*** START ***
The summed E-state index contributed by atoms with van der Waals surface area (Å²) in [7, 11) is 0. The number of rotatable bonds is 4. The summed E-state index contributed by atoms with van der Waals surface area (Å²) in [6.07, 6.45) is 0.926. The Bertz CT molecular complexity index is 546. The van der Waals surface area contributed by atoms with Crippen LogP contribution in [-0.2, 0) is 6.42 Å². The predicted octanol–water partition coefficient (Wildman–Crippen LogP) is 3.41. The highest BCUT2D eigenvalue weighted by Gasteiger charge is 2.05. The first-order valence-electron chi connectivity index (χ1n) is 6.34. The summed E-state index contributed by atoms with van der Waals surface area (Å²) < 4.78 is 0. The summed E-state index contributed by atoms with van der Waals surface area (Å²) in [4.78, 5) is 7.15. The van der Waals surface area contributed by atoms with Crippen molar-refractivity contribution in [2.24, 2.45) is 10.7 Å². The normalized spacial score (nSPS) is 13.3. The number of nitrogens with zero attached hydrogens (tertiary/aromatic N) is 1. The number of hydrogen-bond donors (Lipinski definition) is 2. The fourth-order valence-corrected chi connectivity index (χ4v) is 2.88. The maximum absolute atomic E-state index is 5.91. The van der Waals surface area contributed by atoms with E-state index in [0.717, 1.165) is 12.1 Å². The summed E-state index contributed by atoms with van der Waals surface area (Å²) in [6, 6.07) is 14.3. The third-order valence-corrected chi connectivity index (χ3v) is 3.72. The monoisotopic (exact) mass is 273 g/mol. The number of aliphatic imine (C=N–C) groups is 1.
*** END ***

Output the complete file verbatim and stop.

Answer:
The summed E-state index contributed by atoms with van der Waals surface area (Å²) in [7, 11) is 0. The number of rotatable bonds is 4. The summed E-state index contributed by atoms with van der Waals surface area (Å²) in [6.07, 6.45) is 0.926. The Bertz CT molecular complexity index is 546. The van der Waals surface area contributed by atoms with Crippen LogP contribution in [-0.2, 0) is 6.42 Å². The predicted octanol–water partition coefficient (Wildman–Crippen LogP) is 3.41. The highest BCUT2D eigenvalue weighted by Gasteiger charge is 2.05. The first-order valence-electron chi connectivity index (χ1n) is 6.34. The summed E-state index contributed by atoms with van der Waals surface area (Å²) < 4.78 is 0. The summed E-state index contributed by atoms with van der Waals surface area (Å²) in [4.78, 5) is 7.15. The van der Waals surface area contributed by atoms with Crippen molar-refractivity contribution in [2.24, 2.45) is 10.7 Å². The normalized spacial score (nSPS) is 13.3. The number of nitrogens with zero attached hydrogens (tertiary/aromatic N) is 1. The number of hydrogen-bond donors (Lipinski definition) is 2. The fourth-order valence-corrected chi connectivity index (χ4v) is 2.88. The maximum absolute atomic E-state index is 5.91. The van der Waals surface area contributed by atoms with E-state index in [0.717, 1.165) is 12.1 Å². The summed E-state index contributed by atoms with van der Waals surface area (Å²) in [6, 6.07) is 14.3. The third-order valence-corrected chi connectivity index (χ3v) is 3.72. The monoisotopic (exact) mass is 273 g/mol. The number of aliphatic imine (C=N–C) groups is 1.